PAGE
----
My husband called me immediately after the first plane hit the WTC and I called my mom to see if there was any news.

Standing on my firm’s trading floor which had huge glass windows with all my colleagues, I watched the second plane hit and the fireball that continued. I was fortunate in that we evacuated our building right after. I remember telling my colleagues to stay away from the buildings and not understanding why people were just milling around aimlessly.

We got to the 2 train just as one pulled in and we discussed whether to tell anyone getting off to get back on the subway. We didn’t think they’d believe us and we just wanted to get home.

Train service stopped by Prospect Park because the towers had fallen and I took a city bus home. I tried to drive a colleague home but all the roads were closed.

I couldn’t reach my husband for hours. His office sheltered in place because of proximity to the Towers and he didn’t leave until close to 11. He walked home over the bridge. He has stories of men giving their socks to women who were walking in heels, shoe stores honoring sales prices as people went in to by sneakers and strangers handing out water in the street. Once he got home, he and I drove his colleagues to a park and ride near JFK where they had left their cars.

I remember calling my sister in law to tel my mother in law know we were fine because I could call Monsey but not NJ.

I also remember trying to reach friends who I had worked with in 7 WTC, hoping they were okay and how strange it was to think that part of my history was gone.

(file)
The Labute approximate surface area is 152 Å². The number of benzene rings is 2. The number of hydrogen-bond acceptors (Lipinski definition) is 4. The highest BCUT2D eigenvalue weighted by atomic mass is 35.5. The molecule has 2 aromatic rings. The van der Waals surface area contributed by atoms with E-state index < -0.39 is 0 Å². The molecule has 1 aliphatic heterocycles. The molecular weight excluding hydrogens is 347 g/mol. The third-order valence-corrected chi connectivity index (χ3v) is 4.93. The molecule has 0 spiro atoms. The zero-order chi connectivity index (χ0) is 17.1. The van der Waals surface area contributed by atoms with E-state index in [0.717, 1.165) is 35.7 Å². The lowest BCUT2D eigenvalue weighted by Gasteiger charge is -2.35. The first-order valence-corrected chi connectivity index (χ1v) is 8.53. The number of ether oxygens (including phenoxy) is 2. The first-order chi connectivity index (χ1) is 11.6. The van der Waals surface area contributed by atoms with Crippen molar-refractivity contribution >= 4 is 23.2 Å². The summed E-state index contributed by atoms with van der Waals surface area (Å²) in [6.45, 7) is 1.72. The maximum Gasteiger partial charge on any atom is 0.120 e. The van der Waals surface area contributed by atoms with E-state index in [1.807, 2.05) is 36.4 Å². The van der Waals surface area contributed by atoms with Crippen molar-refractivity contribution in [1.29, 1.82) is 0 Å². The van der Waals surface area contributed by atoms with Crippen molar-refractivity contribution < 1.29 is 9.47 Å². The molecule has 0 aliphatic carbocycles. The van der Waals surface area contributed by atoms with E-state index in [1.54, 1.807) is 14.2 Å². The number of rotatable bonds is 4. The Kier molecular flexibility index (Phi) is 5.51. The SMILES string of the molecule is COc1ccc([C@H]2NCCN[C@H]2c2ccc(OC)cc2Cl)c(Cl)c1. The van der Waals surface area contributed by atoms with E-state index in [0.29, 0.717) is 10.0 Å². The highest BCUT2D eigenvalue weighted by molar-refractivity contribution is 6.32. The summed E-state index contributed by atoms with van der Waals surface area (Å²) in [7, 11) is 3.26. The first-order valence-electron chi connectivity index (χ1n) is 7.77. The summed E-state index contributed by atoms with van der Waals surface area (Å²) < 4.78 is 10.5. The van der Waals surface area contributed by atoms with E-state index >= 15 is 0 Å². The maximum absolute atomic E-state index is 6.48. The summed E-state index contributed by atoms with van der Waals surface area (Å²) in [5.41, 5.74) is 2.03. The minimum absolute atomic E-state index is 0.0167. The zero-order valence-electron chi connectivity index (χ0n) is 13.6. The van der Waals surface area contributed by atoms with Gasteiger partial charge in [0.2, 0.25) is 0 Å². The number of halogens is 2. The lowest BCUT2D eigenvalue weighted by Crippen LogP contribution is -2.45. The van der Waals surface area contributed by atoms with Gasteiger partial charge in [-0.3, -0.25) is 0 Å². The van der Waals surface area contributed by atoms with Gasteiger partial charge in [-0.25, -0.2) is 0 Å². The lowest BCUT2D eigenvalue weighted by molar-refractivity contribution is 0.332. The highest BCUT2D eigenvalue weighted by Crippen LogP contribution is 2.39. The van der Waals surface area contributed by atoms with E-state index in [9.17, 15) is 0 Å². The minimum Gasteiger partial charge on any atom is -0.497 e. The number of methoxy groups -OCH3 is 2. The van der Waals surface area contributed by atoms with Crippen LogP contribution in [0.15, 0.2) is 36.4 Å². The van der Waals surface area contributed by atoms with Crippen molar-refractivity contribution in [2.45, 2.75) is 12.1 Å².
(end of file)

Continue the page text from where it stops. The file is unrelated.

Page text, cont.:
We recently went to the WTC museum. It was definitely harder on my husband who was there in the aftermath. It was very eery to see what was.
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Tzutzie




 
 
 


Post  Wed, Sep 11 2019, 10:55 pm
My sister busy in the kitchen whilr feeding her toddler son breakfast by the window and my nephew called out to her to check out the plane and the fire. She called 911 and the line was busy becuase everyone called at once. Then she reached the dispatcher and yelled into the phone that the wtc is on fire.

I remember the aftermath. Poeple crying in the street. The smells. The dust. The pictures and videos. Thenighmares. The somber moods all around. The planes overhead for months. The missing people. The heartbreak.

As a child I was more terrified. Versus now as an adult in more saddened.
As a child I was terrified for my life. I didn't understand or was able to grasp the enormity of the tragedy.
As an adult think of all these people who have died. They were all someone, parent, sobling, chold, friend, grandparent, aunt/uncle, relative...... each person mattered. There were 2,977 big black holes left behind. And then some more who died from exposure later on.
MORE THAN THREE THOUSAND.
I cannot wrap my brain around that. I don't think I ever will.